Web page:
I had concluded in my mind, after analysing the facts and available information as carefully and objectively as I could, that David Kelly's death could not have been suicide, and that therefore it must have been murder.
Having carefully looked at the evidence, Norman Baker is convinced that David Kelly was murdered (by person or persons unknown).
To the best of my knowledge Norman Baker has uncovered no new evidence since the publication of "The Strange Death of David Kelly" to cast doubt on his view that the death of David Kelly was murder.
On the contrary, there is much new evidence calling into question the "suicide hypothesis" adopted as fact by the Hutton Inquiry. Some of that new evidence has been presented to the Attorney General. See, for example, The Death of David Kelly - Interim List of Correspondence to the Attorney General.
At the time of writing that book Norman Baker was a backbench MP.
Now he is a junior minister in the Conservative-Liberal Democrat coalition government.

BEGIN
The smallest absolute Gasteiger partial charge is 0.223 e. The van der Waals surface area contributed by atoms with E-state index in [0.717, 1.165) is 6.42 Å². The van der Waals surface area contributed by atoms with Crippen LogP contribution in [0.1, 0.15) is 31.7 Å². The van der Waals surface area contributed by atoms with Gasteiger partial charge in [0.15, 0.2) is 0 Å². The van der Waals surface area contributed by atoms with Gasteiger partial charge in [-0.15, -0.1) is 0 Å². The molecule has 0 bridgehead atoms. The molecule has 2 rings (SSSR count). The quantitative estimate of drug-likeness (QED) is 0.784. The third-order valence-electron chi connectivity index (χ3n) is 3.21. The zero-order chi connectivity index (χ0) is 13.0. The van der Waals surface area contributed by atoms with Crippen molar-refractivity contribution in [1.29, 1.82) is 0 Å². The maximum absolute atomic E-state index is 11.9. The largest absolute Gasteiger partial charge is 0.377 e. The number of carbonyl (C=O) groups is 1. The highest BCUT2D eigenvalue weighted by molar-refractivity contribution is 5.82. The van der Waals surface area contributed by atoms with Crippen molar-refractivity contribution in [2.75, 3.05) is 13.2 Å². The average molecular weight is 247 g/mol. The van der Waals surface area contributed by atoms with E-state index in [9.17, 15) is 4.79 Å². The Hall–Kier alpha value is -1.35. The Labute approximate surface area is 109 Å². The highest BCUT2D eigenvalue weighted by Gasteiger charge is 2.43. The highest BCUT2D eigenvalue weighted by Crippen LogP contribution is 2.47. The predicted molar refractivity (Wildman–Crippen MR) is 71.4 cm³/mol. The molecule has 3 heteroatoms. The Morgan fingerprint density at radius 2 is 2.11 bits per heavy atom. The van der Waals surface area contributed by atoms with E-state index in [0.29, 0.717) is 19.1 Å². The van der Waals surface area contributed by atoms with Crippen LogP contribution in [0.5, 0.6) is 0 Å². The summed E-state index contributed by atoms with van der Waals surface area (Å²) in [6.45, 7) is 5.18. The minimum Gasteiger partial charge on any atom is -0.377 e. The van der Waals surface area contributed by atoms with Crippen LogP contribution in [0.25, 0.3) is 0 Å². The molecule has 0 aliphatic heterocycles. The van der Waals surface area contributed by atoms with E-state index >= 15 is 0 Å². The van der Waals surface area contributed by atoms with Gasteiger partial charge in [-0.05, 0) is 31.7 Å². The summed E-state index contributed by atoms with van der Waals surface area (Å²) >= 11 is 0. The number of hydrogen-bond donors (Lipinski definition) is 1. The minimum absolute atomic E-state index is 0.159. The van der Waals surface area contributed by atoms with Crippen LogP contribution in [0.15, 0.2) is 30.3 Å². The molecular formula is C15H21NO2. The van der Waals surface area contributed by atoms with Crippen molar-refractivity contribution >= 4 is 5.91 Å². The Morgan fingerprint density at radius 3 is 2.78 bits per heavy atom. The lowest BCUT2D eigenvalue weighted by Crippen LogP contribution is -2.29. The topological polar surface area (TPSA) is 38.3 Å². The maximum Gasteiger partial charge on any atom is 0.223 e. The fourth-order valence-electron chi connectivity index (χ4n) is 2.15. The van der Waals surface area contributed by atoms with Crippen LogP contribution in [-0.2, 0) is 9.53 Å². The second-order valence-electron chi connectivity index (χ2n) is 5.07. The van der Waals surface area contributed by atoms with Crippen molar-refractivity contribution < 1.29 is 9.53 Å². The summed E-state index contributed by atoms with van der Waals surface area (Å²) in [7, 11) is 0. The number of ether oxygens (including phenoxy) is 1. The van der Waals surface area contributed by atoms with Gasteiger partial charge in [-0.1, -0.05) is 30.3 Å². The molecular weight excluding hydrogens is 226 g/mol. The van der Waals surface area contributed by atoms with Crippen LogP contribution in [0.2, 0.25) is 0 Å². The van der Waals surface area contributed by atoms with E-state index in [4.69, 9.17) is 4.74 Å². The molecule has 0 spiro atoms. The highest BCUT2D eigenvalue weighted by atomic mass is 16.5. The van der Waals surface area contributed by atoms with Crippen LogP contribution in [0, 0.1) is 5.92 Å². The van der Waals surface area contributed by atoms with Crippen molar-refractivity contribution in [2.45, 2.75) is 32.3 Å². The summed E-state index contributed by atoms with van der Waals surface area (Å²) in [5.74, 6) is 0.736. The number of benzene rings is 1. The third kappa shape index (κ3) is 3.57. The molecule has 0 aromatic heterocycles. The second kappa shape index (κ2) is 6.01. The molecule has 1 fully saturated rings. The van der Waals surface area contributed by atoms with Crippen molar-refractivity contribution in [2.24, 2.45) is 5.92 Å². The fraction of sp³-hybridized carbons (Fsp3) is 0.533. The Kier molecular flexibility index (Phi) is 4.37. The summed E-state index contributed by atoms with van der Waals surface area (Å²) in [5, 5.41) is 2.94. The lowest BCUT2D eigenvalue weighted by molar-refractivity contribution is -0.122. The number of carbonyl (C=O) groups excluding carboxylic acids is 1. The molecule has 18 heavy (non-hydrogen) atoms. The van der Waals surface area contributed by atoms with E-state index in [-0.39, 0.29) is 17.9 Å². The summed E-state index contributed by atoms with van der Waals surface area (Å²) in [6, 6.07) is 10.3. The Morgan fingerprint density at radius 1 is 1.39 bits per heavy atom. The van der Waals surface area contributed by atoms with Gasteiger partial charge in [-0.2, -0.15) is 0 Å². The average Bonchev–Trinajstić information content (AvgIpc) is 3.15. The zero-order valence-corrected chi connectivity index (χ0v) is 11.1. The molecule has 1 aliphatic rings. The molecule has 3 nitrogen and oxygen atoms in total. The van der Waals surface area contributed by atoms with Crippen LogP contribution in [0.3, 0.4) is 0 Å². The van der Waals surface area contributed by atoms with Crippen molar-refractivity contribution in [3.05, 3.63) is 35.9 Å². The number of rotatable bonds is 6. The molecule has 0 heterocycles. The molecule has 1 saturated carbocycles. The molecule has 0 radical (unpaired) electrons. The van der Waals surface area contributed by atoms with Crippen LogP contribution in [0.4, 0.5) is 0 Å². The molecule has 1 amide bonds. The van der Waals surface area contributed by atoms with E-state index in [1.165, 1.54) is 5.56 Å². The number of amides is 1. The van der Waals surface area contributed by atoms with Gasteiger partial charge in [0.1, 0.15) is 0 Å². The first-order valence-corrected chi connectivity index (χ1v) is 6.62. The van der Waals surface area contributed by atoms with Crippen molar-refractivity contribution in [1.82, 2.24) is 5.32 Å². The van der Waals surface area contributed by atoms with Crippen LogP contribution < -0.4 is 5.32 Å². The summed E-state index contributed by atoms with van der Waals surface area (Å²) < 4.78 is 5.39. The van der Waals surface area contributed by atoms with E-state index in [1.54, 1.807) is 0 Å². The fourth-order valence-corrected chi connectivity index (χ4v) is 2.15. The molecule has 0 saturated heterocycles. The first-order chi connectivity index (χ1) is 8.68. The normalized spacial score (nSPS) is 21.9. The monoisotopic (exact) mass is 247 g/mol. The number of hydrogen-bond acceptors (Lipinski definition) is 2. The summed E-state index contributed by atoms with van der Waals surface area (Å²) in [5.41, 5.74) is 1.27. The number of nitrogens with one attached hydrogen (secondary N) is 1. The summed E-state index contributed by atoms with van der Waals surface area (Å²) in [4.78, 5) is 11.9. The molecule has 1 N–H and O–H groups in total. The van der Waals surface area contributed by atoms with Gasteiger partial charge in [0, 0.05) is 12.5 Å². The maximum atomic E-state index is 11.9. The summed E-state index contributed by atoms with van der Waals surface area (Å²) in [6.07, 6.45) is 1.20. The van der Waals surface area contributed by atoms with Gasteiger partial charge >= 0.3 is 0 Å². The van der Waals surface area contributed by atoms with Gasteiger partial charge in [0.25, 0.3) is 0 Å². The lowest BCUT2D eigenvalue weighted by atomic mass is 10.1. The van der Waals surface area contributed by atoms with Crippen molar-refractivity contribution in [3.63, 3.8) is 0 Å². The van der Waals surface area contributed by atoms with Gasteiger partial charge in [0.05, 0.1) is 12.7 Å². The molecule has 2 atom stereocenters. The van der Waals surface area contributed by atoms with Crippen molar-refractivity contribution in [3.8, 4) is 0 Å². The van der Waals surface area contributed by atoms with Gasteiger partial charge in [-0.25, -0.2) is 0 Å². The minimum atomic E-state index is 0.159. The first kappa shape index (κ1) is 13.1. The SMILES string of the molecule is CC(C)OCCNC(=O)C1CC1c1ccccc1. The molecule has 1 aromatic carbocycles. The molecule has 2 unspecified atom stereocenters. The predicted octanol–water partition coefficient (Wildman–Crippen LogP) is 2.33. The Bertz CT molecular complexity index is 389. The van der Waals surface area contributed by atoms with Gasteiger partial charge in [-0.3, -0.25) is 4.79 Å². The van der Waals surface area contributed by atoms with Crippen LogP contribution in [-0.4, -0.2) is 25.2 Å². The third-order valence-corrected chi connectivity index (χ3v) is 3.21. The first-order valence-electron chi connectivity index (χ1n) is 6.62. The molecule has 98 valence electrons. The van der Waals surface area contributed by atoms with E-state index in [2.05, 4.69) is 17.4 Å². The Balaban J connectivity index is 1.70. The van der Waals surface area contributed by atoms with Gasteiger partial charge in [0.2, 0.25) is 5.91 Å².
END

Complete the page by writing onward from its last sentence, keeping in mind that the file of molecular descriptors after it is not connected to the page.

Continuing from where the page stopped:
Dominic Grieve is the Attorney General in that government.
If Dominic Grieve refuses to go to the High Court to seek an inquest into the death of David Kelly what will Norman Baker do?
Morally, he surely must resign since (in this hypothetical situation) the Attorney General in the same Government is, in effect, covering up a murder.
Politically, the pressures on Norman Baker not to resign are enormous. His resignation could, in theory, fracture the coalition.
The dilemma facing Norman Baker if Dominic Grieve says "No" is a particularly difficult one.
However, if an MP who believes a death is murder acquiesces to an as yet hypothetical cover-up by the Attorney General doesn't he lose any semblance of credibility?
The level of public trust in Members of Parliament is already low. Surely the credible impression that an MP will, for reasons of party or personal advantage, continue in a Government that chooses (hypothetically, as yet) to cover up a murder will bring trust in MPs to a new low!
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